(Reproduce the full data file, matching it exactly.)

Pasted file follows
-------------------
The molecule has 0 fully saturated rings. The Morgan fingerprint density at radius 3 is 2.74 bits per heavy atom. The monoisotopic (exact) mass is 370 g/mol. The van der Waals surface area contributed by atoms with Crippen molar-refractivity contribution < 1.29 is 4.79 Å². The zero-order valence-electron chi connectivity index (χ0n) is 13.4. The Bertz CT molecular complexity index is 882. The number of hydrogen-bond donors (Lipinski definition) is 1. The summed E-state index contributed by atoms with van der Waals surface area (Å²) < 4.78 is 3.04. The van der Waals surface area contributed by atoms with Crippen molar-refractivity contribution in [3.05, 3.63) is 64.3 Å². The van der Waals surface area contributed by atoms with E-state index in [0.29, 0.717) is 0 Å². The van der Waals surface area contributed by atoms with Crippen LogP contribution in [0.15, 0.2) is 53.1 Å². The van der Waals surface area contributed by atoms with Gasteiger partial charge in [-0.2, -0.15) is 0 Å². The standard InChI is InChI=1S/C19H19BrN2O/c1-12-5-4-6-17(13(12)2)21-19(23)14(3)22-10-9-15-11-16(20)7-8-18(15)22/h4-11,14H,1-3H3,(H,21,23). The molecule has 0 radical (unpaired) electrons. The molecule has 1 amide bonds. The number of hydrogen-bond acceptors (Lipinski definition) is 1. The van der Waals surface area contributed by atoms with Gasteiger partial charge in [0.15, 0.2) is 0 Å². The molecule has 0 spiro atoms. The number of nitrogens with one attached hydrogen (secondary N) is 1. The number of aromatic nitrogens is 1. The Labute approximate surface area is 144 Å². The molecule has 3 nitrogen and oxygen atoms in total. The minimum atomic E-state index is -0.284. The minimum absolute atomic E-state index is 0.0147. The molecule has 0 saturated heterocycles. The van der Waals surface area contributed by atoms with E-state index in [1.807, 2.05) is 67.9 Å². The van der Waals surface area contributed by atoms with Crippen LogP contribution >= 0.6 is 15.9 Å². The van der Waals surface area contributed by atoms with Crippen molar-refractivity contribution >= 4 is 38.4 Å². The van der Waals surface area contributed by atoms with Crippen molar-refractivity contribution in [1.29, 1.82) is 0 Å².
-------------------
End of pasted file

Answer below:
The molecule has 0 fully saturated rings. The Morgan fingerprint density at radius 3 is 2.74 bits per heavy atom. The monoisotopic (exact) mass is 370 g/mol. The van der Waals surface area contributed by atoms with Crippen molar-refractivity contribution < 1.29 is 4.79 Å². The zero-order valence-electron chi connectivity index (χ0n) is 13.4. The Bertz CT molecular complexity index is 882. The number of hydrogen-bond donors (Lipinski definition) is 1. The summed E-state index contributed by atoms with van der Waals surface area (Å²) < 4.78 is 3.04. The van der Waals surface area contributed by atoms with Crippen molar-refractivity contribution in [3.05, 3.63) is 64.3 Å². The van der Waals surface area contributed by atoms with E-state index in [0.29, 0.717) is 0 Å². The van der Waals surface area contributed by atoms with Crippen LogP contribution in [0.15, 0.2) is 53.1 Å². The van der Waals surface area contributed by atoms with Gasteiger partial charge in [-0.2, -0.15) is 0 Å². The standard InChI is InChI=1S/C19H19BrN2O/c1-12-5-4-6-17(13(12)2)21-19(23)14(3)22-10-9-15-11-16(20)7-8-18(15)22/h4-11,14H,1-3H3,(H,21,23). The molecule has 0 radical (unpaired) electrons. The molecule has 1 amide bonds. The number of hydrogen-bond acceptors (Lipinski definition) is 1. The van der Waals surface area contributed by atoms with Gasteiger partial charge in [0.15, 0.2) is 0 Å². The molecule has 0 spiro atoms. The number of nitrogens with one attached hydrogen (secondary N) is 1. The number of aromatic nitrogens is 1. The Labute approximate surface area is 144 Å². The molecule has 3 nitrogen and oxygen atoms in total. The minimum atomic E-state index is -0.284. The minimum absolute atomic E-state index is 0.0147. The molecule has 0 saturated heterocycles. The van der Waals surface area contributed by atoms with E-state index in [1.807, 2.05) is 67.9 Å². The van der Waals surface area contributed by atoms with Crippen LogP contribution >= 0.6 is 15.9 Å². The van der Waals surface area contributed by atoms with Crippen molar-refractivity contribution >= 4 is 38.4 Å². The van der Waals surface area contributed by atoms with Crippen molar-refractivity contribution in [1.29, 1.82) is 0 Å².